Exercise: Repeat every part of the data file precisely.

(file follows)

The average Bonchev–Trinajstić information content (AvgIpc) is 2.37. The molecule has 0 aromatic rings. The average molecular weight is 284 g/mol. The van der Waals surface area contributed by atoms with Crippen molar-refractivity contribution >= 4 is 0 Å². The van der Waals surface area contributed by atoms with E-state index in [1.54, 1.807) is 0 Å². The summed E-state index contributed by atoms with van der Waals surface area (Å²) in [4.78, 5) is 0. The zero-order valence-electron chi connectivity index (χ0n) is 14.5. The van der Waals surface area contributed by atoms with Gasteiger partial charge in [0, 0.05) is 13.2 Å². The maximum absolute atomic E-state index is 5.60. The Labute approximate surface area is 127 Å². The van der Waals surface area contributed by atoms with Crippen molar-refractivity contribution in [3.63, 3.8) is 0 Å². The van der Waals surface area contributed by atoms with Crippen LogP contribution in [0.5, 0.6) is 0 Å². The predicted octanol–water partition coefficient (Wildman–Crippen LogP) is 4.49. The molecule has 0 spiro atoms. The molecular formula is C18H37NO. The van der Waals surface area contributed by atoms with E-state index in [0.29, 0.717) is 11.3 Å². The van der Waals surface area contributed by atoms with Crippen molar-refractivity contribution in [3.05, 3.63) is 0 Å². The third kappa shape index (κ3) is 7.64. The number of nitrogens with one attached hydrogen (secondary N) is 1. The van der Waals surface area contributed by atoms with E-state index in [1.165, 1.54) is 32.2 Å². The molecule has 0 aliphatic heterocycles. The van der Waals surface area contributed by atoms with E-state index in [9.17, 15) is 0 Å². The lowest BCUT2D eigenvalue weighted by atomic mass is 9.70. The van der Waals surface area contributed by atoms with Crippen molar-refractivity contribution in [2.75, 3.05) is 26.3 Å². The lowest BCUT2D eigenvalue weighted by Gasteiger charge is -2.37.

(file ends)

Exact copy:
The average Bonchev–Trinajstić information content (AvgIpc) is 2.37. The molecule has 0 aromatic rings. The average molecular weight is 284 g/mol. The van der Waals surface area contributed by atoms with Crippen molar-refractivity contribution >= 4 is 0 Å². The van der Waals surface area contributed by atoms with E-state index in [1.54, 1.807) is 0 Å². The summed E-state index contributed by atoms with van der Waals surface area (Å²) in [4.78, 5) is 0. The zero-order valence-electron chi connectivity index (χ0n) is 14.5. The van der Waals surface area contributed by atoms with Gasteiger partial charge in [0, 0.05) is 13.2 Å². The maximum absolute atomic E-state index is 5.60. The Labute approximate surface area is 127 Å². The van der Waals surface area contributed by atoms with Crippen molar-refractivity contribution in [3.63, 3.8) is 0 Å². The van der Waals surface area contributed by atoms with Crippen LogP contribution in [0.5, 0.6) is 0 Å². The predicted octanol–water partition coefficient (Wildman–Crippen LogP) is 4.49. The molecule has 0 spiro atoms. The molecular formula is C18H37NO. The van der Waals surface area contributed by atoms with E-state index in [0.29, 0.717) is 11.3 Å². The van der Waals surface area contributed by atoms with Crippen molar-refractivity contribution in [3.05, 3.63) is 0 Å². The third kappa shape index (κ3) is 7.64. The number of nitrogens with one attached hydrogen (secondary N) is 1. The van der Waals surface area contributed by atoms with E-state index in [1.165, 1.54) is 32.2 Å². The molecule has 0 aliphatic heterocycles. The van der Waals surface area contributed by atoms with E-state index in [9.17, 15) is 0 Å². The lowest BCUT2D eigenvalue weighted by atomic mass is 9.70. The van der Waals surface area contributed by atoms with Crippen molar-refractivity contribution in [2.75, 3.05) is 26.3 Å². The lowest BCUT2D eigenvalue weighted by Gasteiger charge is -2.37.